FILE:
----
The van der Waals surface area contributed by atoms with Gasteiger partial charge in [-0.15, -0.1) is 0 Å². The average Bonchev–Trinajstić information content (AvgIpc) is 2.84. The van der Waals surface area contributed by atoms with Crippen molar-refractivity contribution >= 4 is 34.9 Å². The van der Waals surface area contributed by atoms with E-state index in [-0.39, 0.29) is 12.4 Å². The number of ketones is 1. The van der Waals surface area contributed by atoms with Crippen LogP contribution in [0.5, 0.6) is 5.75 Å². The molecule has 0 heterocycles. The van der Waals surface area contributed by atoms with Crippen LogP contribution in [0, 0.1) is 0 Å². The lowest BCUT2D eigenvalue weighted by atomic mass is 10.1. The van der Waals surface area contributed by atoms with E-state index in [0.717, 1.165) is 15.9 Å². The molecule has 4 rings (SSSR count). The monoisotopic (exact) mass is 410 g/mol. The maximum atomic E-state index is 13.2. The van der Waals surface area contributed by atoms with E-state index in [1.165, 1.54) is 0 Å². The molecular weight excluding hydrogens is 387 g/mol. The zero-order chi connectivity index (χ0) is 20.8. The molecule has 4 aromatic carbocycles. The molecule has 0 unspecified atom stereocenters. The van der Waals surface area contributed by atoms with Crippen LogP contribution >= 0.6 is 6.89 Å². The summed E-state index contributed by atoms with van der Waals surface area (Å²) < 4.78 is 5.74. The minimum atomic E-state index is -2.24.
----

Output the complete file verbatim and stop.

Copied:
The van der Waals surface area contributed by atoms with Gasteiger partial charge in [-0.15, -0.1) is 0 Å². The average Bonchev–Trinajstić information content (AvgIpc) is 2.84. The van der Waals surface area contributed by atoms with Crippen molar-refractivity contribution >= 4 is 34.9 Å². The van der Waals surface area contributed by atoms with E-state index in [-0.39, 0.29) is 12.4 Å². The number of ketones is 1. The van der Waals surface area contributed by atoms with Crippen LogP contribution in [0.5, 0.6) is 5.75 Å². The molecule has 0 heterocycles. The van der Waals surface area contributed by atoms with Crippen LogP contribution in [0, 0.1) is 0 Å². The lowest BCUT2D eigenvalue weighted by atomic mass is 10.1. The van der Waals surface area contributed by atoms with E-state index in [0.717, 1.165) is 15.9 Å². The molecule has 4 rings (SSSR count). The monoisotopic (exact) mass is 410 g/mol. The maximum atomic E-state index is 13.2. The van der Waals surface area contributed by atoms with E-state index in [1.165, 1.54) is 0 Å². The molecular weight excluding hydrogens is 387 g/mol. The zero-order chi connectivity index (χ0) is 20.8. The molecule has 4 aromatic carbocycles. The molecule has 0 unspecified atom stereocenters. The van der Waals surface area contributed by atoms with Crippen LogP contribution >= 0.6 is 6.89 Å². The summed E-state index contributed by atoms with van der Waals surface area (Å²) < 4.78 is 5.74. The minimum atomic E-state index is -2.24.